During Tuesday's lecture, we watched portions of the Turkish telenovela turned Spanish dubbed drama, "Que Culpa Tiene Fatmagul". One of these clips included the scene from Episode One where she is gang raped by a group of drunk men. Just like in the drama itself, Dr. A did not sugar coat the scene. No parts of the crime were skipped in class, no warnings were given for us to cover our eyes or prepare ourselves, and nothing was censored.
As a Public Relations major and a huge movie junkie, this is something I found so perplexingly rare not only in Turkish or Spanish culture but unfortunately also in American culture. In any other Hollywood movie or drama, the screen would go to black before anything too emotionally pressing was shown in order to keep audience ratings up and not scare viewers away especially on Episode One. In any other average show, the director would have just flashed straight to the part where Fatmagul is in the hospital or where she is left in the dirt to cry.
However, the director of Fatmagul, Hilal Saral, purposely shows it all from beginning to end without infringing on restrictive censorship ratings. She shows the portion where the men get clearly intoxicated, the part where they drunkenly spot Fatmagul, and her desperate attempt at escaping. She takes the audience from hope to hopelessness, and we see the point where Fatmagul gives up fighting against her rapists. We are shown how she has no more energy to do so and is covered in complete darkness.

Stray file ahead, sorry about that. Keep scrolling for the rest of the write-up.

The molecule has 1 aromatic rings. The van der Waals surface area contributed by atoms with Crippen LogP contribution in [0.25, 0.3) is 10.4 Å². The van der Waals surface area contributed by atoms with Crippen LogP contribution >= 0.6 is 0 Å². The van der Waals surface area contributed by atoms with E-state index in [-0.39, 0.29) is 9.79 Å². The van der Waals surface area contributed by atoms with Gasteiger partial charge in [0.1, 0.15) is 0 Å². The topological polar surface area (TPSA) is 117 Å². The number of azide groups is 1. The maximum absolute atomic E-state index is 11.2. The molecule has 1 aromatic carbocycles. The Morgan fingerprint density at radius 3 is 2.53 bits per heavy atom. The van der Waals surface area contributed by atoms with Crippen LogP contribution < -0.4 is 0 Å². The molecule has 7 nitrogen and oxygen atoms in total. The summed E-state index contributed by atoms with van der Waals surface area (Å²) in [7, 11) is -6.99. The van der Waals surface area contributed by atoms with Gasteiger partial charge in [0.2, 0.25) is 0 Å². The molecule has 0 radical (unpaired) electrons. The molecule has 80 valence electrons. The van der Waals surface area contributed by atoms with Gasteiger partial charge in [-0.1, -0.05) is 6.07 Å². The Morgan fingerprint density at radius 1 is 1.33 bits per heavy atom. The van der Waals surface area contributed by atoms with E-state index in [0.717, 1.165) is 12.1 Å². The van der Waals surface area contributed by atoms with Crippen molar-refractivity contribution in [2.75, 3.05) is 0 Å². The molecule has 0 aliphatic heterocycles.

Nothing about this scene is pretty, yet it was still so hard to peel away from. The entire act was so visibly heartbreaking where you couldn't stop watching. Everything about it felt so real because Saral took no shortcuts in showing us reality. Fatmagul gave the audience a face and a name to put to a worldwide issue.
You see rape culture manifesting itself in American society today with movies such as "Fifty Shades of Grey" becoming huge successes across the charts. You see a normalization where violence towards women is seen as something appealing, sexy, and masculine on and off college campuses. I applaud Hilal Saral and the entire staff of "Que Culpa Tiene Fatmagul" for placing blame where it belongs, starting a necessary discussion across borders, and refusing to sugar coat an on screen scene of a problem that happens all too often off screen.